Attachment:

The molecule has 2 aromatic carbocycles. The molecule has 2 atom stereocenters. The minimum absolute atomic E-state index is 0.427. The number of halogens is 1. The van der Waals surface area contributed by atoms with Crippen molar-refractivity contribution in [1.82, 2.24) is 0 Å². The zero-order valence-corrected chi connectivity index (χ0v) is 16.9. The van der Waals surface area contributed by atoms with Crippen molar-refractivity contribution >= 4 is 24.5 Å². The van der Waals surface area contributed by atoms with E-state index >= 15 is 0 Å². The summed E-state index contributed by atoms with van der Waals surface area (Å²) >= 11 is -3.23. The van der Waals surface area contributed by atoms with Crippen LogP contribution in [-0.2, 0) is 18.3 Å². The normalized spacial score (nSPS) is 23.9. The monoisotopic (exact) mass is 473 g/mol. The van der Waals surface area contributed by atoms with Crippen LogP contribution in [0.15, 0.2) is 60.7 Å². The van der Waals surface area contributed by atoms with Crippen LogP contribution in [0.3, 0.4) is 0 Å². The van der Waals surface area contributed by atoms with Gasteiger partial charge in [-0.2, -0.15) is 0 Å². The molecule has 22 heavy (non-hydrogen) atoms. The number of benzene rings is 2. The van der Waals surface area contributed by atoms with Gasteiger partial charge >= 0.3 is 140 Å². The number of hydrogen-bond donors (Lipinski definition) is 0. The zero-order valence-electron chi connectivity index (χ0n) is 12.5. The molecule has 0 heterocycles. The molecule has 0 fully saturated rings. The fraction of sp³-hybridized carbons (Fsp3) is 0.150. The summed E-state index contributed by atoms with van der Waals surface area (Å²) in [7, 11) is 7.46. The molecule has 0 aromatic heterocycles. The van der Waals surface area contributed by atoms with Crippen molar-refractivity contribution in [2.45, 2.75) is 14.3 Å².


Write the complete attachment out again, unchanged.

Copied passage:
The molecule has 2 aromatic carbocycles. The molecule has 2 atom stereocenters. The minimum absolute atomic E-state index is 0.427. The number of halogens is 1. The van der Waals surface area contributed by atoms with Crippen molar-refractivity contribution in [1.82, 2.24) is 0 Å². The zero-order valence-corrected chi connectivity index (χ0v) is 16.9. The van der Waals surface area contributed by atoms with Crippen molar-refractivity contribution >= 4 is 24.5 Å². The van der Waals surface area contributed by atoms with E-state index >= 15 is 0 Å². The summed E-state index contributed by atoms with van der Waals surface area (Å²) >= 11 is -3.23. The van der Waals surface area contributed by atoms with Crippen LogP contribution in [-0.2, 0) is 18.3 Å². The normalized spacial score (nSPS) is 23.9. The monoisotopic (exact) mass is 473 g/mol. The van der Waals surface area contributed by atoms with Crippen LogP contribution in [0.15, 0.2) is 60.7 Å². The van der Waals surface area contributed by atoms with Crippen LogP contribution in [0.3, 0.4) is 0 Å². The van der Waals surface area contributed by atoms with Gasteiger partial charge in [-0.2, -0.15) is 0 Å². The molecule has 22 heavy (non-hydrogen) atoms. The number of benzene rings is 2. The van der Waals surface area contributed by atoms with Gasteiger partial charge >= 0.3 is 140 Å². The number of hydrogen-bond donors (Lipinski definition) is 0. The zero-order valence-electron chi connectivity index (χ0n) is 12.5. The molecule has 0 heterocycles. The molecule has 0 fully saturated rings. The fraction of sp³-hybridized carbons (Fsp3) is 0.150. The summed E-state index contributed by atoms with van der Waals surface area (Å²) in [7, 11) is 7.46. The molecule has 0 aromatic heterocycles. The van der Waals surface area contributed by atoms with Crippen molar-refractivity contribution in [2.45, 2.75) is 14.3 Å².